Sometimes I Forget And Leave The Lens Cap On
I had no intent to make this abstract view of a sidewalk. I didn’t plan to make a photo, this photo. My iPhone did it for me, sorta.
My phone case has a sliding lens cover. It protects the camera lenses as I slip the phone in and out of pockets and bags.
Sometimes I forget and leave the lens cap on. This is one of many abstractions I’ve created accidentally touching the shutter button while sliding the lens cap open.
Usually, I delete the photo on the phone. Too busy making other photos to delete this one and it got transferred to my laptop for editing.
I remember this moment as I stepped onto the sidewalk and began removing the cap my fingers and the cap moving through the plane of the lens as I accidentally hit the shutter.
This is a photo of a set of three-dimensional objects. They are flattened to the two dimensions of a computer screen. The flattening distorts the spatial relationships between the objects.
Elements that were originally at different depths from the camera are all compressed onto a single plane. Compression and flattening of space are fundamental aspects of photography.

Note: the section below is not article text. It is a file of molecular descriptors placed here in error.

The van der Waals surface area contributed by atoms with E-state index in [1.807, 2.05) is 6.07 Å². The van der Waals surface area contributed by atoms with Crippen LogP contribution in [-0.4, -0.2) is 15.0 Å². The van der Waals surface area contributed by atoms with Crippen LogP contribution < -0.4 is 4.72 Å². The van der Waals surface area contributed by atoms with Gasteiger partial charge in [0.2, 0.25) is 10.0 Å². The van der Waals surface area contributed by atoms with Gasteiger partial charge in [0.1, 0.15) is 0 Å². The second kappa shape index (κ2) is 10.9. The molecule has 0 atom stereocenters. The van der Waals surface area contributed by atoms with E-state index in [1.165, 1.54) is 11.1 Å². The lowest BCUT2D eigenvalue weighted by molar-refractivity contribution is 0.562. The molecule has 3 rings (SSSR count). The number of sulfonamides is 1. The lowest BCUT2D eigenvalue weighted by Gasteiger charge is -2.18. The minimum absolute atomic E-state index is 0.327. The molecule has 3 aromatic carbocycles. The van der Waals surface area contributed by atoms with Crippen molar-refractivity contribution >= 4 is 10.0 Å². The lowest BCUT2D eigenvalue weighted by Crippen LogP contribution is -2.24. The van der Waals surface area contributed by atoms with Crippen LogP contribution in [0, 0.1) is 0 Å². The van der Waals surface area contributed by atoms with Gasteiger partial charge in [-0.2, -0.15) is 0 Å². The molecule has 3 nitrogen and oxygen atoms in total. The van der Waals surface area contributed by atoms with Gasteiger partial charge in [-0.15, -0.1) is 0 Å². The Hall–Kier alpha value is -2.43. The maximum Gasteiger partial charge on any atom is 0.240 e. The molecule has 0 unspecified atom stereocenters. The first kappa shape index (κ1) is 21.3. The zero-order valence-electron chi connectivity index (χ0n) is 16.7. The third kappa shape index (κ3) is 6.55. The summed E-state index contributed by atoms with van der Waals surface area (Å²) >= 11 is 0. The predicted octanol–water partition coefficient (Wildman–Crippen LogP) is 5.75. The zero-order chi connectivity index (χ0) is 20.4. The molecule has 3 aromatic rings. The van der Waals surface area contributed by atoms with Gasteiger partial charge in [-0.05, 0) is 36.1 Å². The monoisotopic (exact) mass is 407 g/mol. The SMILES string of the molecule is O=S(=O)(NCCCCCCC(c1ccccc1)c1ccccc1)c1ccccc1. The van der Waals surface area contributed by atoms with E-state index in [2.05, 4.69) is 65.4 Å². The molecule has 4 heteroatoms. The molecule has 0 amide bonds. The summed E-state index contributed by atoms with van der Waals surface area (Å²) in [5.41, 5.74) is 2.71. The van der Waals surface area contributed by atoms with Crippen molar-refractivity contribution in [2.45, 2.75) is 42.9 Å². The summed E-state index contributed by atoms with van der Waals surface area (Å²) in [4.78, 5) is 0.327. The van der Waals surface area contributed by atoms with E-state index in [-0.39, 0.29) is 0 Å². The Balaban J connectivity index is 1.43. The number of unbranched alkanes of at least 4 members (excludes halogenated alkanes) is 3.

Photographers rely on the interplay of light and shadow to create form and depth within a two-dimensional image. When that interplay, that relationship is reduced or eliminated the viewer must bring their own experiences, emotions, and perceptions to the image, shaping their understanding of the photo.
An abstraction, such as the photo at the top, communicates little about the original subjects.
The task for a photographer is to recognize the abstractions that can be created when reducing a subject to two dimensions.
Two-dimensional subjects lack narrative. Finding the narrative when making a photograph decreases the chance that the abstraction becomes the only way the viewer begins to understand the photo. An abstraction interpreted by their experiences and perceptions.
Losing narrative to abstraction is like accidentally leaving the lens cap on.
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